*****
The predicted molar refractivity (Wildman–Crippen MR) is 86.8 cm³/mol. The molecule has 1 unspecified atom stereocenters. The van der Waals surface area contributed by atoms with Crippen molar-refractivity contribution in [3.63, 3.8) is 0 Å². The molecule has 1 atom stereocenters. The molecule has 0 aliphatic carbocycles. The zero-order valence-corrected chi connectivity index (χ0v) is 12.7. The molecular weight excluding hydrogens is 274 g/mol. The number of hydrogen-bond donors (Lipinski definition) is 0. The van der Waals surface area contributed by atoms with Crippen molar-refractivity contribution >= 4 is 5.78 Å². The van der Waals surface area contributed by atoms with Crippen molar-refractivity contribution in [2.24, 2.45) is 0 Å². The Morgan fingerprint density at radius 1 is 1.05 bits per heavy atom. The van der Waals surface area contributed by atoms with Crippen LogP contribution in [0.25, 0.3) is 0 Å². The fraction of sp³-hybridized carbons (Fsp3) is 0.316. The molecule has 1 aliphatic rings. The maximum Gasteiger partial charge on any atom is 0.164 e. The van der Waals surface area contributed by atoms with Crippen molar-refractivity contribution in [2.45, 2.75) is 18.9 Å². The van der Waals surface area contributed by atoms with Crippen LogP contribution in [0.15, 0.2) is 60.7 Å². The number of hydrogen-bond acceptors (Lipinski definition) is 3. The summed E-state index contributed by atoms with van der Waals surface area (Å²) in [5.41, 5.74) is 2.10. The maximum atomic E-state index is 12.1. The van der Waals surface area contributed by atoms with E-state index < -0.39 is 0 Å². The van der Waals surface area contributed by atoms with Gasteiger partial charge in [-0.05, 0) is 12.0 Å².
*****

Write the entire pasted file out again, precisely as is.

The predicted molar refractivity (Wildman–Crippen MR) is 86.8 cm³/mol. The molecule has 1 unspecified atom stereocenters. The van der Waals surface area contributed by atoms with Crippen molar-refractivity contribution in [3.63, 3.8) is 0 Å². The molecule has 1 atom stereocenters. The molecule has 0 aliphatic carbocycles. The zero-order valence-corrected chi connectivity index (χ0v) is 12.7. The molecular weight excluding hydrogens is 274 g/mol. The number of hydrogen-bond donors (Lipinski definition) is 0. The van der Waals surface area contributed by atoms with Crippen molar-refractivity contribution >= 4 is 5.78 Å². The van der Waals surface area contributed by atoms with Crippen molar-refractivity contribution in [2.24, 2.45) is 0 Å². The Morgan fingerprint density at radius 1 is 1.05 bits per heavy atom. The van der Waals surface area contributed by atoms with Crippen LogP contribution in [0.25, 0.3) is 0 Å². The fraction of sp³-hybridized carbons (Fsp3) is 0.316. The molecule has 1 aliphatic rings. The maximum Gasteiger partial charge on any atom is 0.164 e. The van der Waals surface area contributed by atoms with Crippen molar-refractivity contribution in [2.45, 2.75) is 18.9 Å². The van der Waals surface area contributed by atoms with Crippen LogP contribution in [0.15, 0.2) is 60.7 Å². The number of hydrogen-bond acceptors (Lipinski definition) is 3. The summed E-state index contributed by atoms with van der Waals surface area (Å²) in [5.41, 5.74) is 2.10. The maximum atomic E-state index is 12.1. The van der Waals surface area contributed by atoms with E-state index < -0.39 is 0 Å². The van der Waals surface area contributed by atoms with Gasteiger partial charge in [-0.05, 0) is 12.0 Å².